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Kraków's Revolution

Over the next few days, I realize how easy it is for anyone to come into contact with young nobles. Michal Bisping, a smiling 25-year-old, runs a bicycle-rental shop from the entrance to his family's apartment building in the Old City. Jan Rostworowski's cousin Dominik has a leading contemporary art gallery tucked away in Swietego Jana street. Other cousins run a fashionable Corsican restaurant, called Paese, on Poselska street. On another corner, I come to the Czartoryski Museum, set up in a mansion recently given back to the Czartoryski family's descendants and best known for housing Lady with an Ermine, a portrait of a beautiful young woman holding a white ferret, painted in 1496 by Leonardo da Vinci.

Judging from the vibrancy of the Old City and Kazimierz, Kraków is recovering steadily from the deep freeze of Communism; a vital new energy is infusing its ancient streets. Guidebooks list over 300 places to raise a glass or sip a coffee in the Old City alone, where bookshops are almost as numerous as shoe stores and clothing boutiques. Business is clearly thriving, but artists, writers, and musicians—who retained some degree of intellectual freedom in the decades that followed the war by carefully sidestepping the censors—are still finding it difficult to make a living. I'm left wondering how long the city can maintain the precarious balance between luring in outsiders and supporting its own authentic culture. Prague, swamped by tourists, has seen its languorous beauty transformed in many districts into high kitsch, the result of efforts to please visitors who want Olde Worlde charm, cheap beer, and Mozart quartets.

Looking for an answer to what the city's future will be, I stop in at Kraków's museum of contemporary art, Bunkier Sztuki ("Art Bunker"), a 1970's architectural catastrophe in poured concrete that sits near the Old City. I meet the director, Masza Potocka, who lets on that she is related, through her ex-husband, to the other Potockis I've met. In the museum's café, she explains that Kraków is on the edge of a cultural precipice, fighting what she describes as its provincial snobbishness, left over from its 19th-century café society days as a "little Vienna."

The tendency, she says, is for Krakówers to ignore the changes happening in the outside world. Unlike their forebears, most of the country's rich business owners do nothing to help the arts. Even Kraków's cultural leaders—the older generation of artists and the bureaucrats who fund them—pretend to themselves that their work will always be in fashion and that the dwindling tide of state funds will continue to flow. "This is Kraków: we don't speak with Warsaw; the Planty is our border," Potocka says, disdainfully waving a cigarette. Almost daily, she adds, she battles Kraków's provincial officials, who stifle her efforts to bring foreign artists and contemporary, conceptual pieces to the gallery. With its art schools and huge student population, she notes, Kraków ought to be far more involved in the avant-garde than it is. Just over a decade out of Communism, Poland still has few private patrons willing to fund the more experimental arts, and artists must instead win the approval of the small-minded state administrators who dispense meager grants.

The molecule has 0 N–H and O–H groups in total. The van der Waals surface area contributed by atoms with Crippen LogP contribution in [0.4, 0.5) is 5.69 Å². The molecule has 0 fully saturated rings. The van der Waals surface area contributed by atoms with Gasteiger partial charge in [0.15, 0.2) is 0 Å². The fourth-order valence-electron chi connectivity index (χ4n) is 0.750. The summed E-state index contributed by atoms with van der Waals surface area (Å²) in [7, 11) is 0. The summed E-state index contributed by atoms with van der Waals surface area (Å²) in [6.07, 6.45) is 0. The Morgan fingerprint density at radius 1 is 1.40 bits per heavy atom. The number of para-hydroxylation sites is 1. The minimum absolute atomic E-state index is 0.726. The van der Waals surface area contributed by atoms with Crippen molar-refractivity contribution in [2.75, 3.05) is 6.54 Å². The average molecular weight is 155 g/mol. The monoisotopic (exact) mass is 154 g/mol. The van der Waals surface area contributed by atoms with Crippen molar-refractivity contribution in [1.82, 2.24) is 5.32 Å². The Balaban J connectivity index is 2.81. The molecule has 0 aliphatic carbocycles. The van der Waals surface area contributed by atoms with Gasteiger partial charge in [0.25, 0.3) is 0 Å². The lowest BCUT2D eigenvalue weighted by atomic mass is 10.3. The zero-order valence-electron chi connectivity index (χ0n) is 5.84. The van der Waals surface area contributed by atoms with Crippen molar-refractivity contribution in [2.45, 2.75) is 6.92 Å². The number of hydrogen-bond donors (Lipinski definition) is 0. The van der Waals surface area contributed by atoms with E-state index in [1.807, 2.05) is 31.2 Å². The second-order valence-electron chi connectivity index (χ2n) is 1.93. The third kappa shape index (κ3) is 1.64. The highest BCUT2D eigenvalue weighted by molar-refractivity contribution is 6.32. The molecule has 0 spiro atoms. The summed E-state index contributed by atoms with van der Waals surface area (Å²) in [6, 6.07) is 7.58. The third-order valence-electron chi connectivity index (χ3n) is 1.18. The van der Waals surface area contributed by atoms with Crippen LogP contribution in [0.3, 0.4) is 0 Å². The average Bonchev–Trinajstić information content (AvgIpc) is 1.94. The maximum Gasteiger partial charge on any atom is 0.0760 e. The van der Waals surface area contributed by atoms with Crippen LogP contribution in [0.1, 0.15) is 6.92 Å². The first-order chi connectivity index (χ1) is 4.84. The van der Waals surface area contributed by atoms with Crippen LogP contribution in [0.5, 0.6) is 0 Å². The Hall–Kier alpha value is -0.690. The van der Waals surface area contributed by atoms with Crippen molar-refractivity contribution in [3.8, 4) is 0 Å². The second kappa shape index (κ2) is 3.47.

None of the aristocrats I've met are currently in a position to become the Medicis of their era; they are still too busy fixing the roofs of their leaky palaces. And the thousands of newly minted post-Communist millionaires are still too busy grubbing for money to consider the world beyond their cashboxes. That bothers some of Kraków's more innovative artists. I caught up with Malgorzata Markiewicz, a diminutive woman who is one of Masza Potocka's rising stars in Kraków's current art scene. Markiewicz's conceptual hallmark is clothing: for a recent exhibition, she wrapped used garments around the balustrade of the Goethe Institut (set in a palace belonging to yet another branch of the Potocki family).

Kraków, Markiewicz agrees, is slowly being strangled by its own laid-back lifestyle. The city's rents are far lower than those in Warsaw, and the slow pace makes it easy to stretch a zloty—for artists and aristocrats. But, she says, the lack of concern for new art is encouraging many of her colleagues to leave for the capital or abroad. "I feel this claustrophobia in Kraków," Markiewicz explains. Her hope, she says, is to work in New York or Japan.

Art isn't the only thing at stake. The commercial energy unleashed by Poland's competitive capitalism threatens to overrun the quiet provincial charm that brings so many visitors to Kraków. Already, city planning officials feel powerless to halt the arrival of international chains, the homogenizing storefronts that are spoiling the character of the Old City's historic façades. But the people with more ambitious taste—artists, aristocrats, and the small but growing professional class—do not have the means to achieve a balance between these forces. Unless the local government, and Krakówers themselves, try harder to ease the tension between art and commerce, Potocka warns, Kraków may become stuck in time. "Kraków has two choices," she says, "To be a rich cultural city or remain an open-air museum of restaurants for people to visit from Warsaw."

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